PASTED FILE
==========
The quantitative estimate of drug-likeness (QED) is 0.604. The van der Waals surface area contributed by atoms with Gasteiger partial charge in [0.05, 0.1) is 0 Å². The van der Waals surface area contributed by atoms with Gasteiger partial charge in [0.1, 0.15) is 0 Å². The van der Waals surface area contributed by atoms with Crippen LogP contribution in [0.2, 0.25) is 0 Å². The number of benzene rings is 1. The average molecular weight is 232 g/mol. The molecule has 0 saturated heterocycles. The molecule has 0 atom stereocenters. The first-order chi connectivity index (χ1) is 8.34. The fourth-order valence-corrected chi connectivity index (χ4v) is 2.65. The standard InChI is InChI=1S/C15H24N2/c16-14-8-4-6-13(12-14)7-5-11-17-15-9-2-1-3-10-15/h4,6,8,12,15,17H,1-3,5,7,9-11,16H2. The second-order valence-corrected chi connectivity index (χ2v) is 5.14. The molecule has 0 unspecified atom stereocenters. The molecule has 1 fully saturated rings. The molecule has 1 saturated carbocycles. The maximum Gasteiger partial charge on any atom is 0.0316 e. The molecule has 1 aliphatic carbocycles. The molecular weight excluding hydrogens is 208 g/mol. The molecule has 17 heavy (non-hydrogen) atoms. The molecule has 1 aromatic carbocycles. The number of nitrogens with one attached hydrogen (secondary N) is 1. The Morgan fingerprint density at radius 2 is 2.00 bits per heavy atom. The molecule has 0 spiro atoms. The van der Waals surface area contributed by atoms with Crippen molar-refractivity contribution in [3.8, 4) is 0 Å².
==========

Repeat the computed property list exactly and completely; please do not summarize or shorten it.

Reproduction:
The quantitative estimate of drug-likeness (QED) is 0.604. The van der Waals surface area contributed by atoms with Gasteiger partial charge in [0.05, 0.1) is 0 Å². The van der Waals surface area contributed by atoms with Gasteiger partial charge in [0.1, 0.15) is 0 Å². The van der Waals surface area contributed by atoms with Crippen LogP contribution in [0.2, 0.25) is 0 Å². The number of benzene rings is 1. The average molecular weight is 232 g/mol. The molecule has 0 saturated heterocycles. The molecule has 0 atom stereocenters. The first-order chi connectivity index (χ1) is 8.34. The fourth-order valence-corrected chi connectivity index (χ4v) is 2.65. The standard InChI is InChI=1S/C15H24N2/c16-14-8-4-6-13(12-14)7-5-11-17-15-9-2-1-3-10-15/h4,6,8,12,15,17H,1-3,5,7,9-11,16H2. The second-order valence-corrected chi connectivity index (χ2v) is 5.14. The molecule has 0 unspecified atom stereocenters. The molecule has 1 fully saturated rings. The molecule has 1 saturated carbocycles. The maximum Gasteiger partial charge on any atom is 0.0316 e. The molecule has 1 aliphatic carbocycles. The molecular weight excluding hydrogens is 208 g/mol. The molecule has 17 heavy (non-hydrogen) atoms. The molecule has 1 aromatic carbocycles. The number of nitrogens with one attached hydrogen (secondary N) is 1. The Morgan fingerprint density at radius 2 is 2.00 bits per heavy atom. The molecule has 0 spiro atoms. The van der Waals surface area contributed by atoms with Crippen molar-refractivity contribution in [3.8, 4) is 0 Å².